Comment Re:Plausible deniability (Score 1) 796

The security experts say "plausible deniability" cannot be implemented. They are right (and yes, I am one of them). Wanting something that cannot be made reality is stupid, no matter how beneficial it would be.

Can you please climb down from your ivory tower? This is exactly the problem with experts: you think in binary -- all or nothing. But we live in non-ideal world and encounter many non-ideal situations.

Let's look at the person entering some country and customs demanding to open his password manager. They know *nothing* about his password manager content, but still demand to open it, well, just because they can. Casual search. Now here is tough choice -- to give up all valuable passwords, including passwords to something that's going to lead into the jail or refuse to give up password and be thrown out of country. Nice choice, mister expert? Now only if password manager had thousands of decoys by design -- it would be unreasonable demand thousands passwords while the person cooperated...

The same applies to your notebook being investigated because you've lost it and somebody turned it to the police. They have zero evidence that you have cp or something like that on the disk, but they see encrypted volume and demand to open it. Again, because they can demand and they are in random search for something -- and the very act of decryption refusal serves as the reason for serious investigation while sufficient decoy is going to satisfy them. Again, non-black-and-white situation, no binary.

Is it going to work against torture? No. Is it going to work if customs have some tip from CIA or something like that? No. But it would work in many realworld situations.

But alas, experts think only about extremities.

Comment Re:Plausible deniability (Score 1) 796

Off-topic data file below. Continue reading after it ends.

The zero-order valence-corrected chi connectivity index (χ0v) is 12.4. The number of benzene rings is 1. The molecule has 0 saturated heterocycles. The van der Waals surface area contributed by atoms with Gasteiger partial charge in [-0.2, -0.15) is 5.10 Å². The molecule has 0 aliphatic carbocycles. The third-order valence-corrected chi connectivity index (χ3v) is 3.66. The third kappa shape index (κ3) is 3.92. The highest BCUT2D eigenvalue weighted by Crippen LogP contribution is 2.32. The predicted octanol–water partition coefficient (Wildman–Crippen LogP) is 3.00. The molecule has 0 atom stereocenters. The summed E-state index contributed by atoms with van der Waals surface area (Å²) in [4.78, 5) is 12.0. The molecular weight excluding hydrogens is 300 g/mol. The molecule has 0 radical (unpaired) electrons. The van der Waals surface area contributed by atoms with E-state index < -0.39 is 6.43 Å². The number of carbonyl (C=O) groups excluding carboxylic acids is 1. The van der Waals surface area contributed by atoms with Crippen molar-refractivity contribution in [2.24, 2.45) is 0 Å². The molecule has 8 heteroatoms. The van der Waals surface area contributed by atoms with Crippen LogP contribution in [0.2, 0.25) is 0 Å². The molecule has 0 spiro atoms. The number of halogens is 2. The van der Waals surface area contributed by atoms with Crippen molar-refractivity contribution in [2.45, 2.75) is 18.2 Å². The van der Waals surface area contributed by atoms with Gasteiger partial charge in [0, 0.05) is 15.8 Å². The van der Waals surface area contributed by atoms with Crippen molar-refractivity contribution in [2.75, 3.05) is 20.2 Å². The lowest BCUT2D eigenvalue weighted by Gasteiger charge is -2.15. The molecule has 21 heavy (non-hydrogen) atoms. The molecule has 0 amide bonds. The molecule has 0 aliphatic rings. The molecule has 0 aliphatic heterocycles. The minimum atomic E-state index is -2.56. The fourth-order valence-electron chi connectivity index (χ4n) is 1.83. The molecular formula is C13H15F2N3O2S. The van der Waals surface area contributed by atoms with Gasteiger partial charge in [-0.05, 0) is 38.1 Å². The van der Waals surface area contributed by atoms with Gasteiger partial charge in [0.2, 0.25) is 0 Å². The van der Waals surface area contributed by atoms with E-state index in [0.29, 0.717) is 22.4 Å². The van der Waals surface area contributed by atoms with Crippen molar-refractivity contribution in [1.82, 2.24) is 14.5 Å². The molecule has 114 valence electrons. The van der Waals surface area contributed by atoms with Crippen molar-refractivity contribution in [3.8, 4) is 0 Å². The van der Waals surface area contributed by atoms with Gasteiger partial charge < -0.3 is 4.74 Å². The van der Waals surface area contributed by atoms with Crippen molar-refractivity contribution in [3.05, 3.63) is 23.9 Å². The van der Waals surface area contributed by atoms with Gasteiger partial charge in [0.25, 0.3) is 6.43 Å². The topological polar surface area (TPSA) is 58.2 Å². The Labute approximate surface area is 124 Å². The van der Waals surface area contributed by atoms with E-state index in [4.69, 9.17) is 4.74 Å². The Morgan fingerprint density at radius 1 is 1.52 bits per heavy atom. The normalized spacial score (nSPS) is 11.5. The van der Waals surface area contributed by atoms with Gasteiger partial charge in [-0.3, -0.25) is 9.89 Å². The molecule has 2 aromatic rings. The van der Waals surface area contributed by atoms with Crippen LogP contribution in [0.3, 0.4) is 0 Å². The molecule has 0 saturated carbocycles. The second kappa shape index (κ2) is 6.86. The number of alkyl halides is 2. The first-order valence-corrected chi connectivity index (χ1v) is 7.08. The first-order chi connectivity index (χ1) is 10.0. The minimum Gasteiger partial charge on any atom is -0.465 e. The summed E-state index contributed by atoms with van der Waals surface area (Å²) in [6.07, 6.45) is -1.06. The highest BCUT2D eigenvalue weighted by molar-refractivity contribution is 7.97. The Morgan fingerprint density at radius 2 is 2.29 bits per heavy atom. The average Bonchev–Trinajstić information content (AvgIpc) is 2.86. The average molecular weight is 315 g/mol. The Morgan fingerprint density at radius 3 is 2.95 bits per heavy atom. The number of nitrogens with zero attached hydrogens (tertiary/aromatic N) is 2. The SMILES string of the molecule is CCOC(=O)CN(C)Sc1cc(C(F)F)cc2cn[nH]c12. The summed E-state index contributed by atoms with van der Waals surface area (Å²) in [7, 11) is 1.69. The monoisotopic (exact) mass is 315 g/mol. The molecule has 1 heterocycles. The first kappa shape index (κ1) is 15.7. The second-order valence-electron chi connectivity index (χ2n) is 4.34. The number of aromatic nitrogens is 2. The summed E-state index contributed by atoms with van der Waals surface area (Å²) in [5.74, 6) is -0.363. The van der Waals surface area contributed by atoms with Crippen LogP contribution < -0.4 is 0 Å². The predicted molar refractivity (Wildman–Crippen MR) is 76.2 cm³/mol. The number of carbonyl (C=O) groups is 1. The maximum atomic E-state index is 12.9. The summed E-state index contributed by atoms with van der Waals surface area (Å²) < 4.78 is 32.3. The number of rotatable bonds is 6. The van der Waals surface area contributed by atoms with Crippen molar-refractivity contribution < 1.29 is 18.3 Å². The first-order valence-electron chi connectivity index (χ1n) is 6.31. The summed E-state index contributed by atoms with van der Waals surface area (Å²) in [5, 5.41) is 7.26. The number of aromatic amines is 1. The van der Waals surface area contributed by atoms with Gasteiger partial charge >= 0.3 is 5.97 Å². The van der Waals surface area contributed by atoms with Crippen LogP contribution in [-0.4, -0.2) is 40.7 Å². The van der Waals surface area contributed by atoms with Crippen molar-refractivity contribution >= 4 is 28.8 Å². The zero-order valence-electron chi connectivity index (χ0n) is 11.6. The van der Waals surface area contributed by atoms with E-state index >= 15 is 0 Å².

I'm worried that plausible deniability might make things worse. Like in this case, the "expert" says that his best guess is that there is some illegal encrypted data on the drive, emphasis on the guess. Say the software had plausible deniability and the victim revealed his real password, and the data turned out to be nude selfies and bad love poems. The police "expert" could just claim that there must be another password that is hiding the real data. There isn't, but the victim can't prove otherwise.

So it comes down a judge being intelligent enough to understand this, or the victim goes to jail indefinitely until they reveal a non-existent password.

Yes, that's why truecrypt/veracrypt is a very bad idea because of only two possible filesystems inside crypto parititon. If you have only two possible secret partitions then they can demand two keys. But there must me at least 4096 entry points into encrypted volume. So your filesystem #1022 contains nude selfies and bad love poems, filesystem #4009 contains banking information and partition #28 contains excel file with log of brothel visits and expenses... Then it becomes ridiculous -- by design most of entries are decoys (obviously, decoys must be overwritten randomly with random data along with real encrypted sectors all the time to avoid wear leveling analysis).

Comment Plausible deniability (Score 2) 796

That's why we really, really, REALLY need serious plausible deniability, despite of what security experts say about it. They force you to give up keys, you give up keys and they can't do anything else (unless they dismantle whole western law system). While it does not protect you from torture, does protect you from the law.

Comment Re:Socialism generates one huge monopoly (Score 1) 1080

When capitalism isn't working for you, you'll look for alternatives, and you likely won't be the most rational about them.

When socialism isn't working for you, you have NO alternatives and that's not about being rational. When government decides that you did not suffer enough and thus NOT entitled to be given Berotec inhaler then your only hope is corruption. Being there, done that. It's scary. And I was lucky that USSR blew up very soon after I've got asthma.

Besides, you're talking about Communism, not socialism. There's lots of interpretations of socialism, and lots of capitalist countries who call themselves socialist.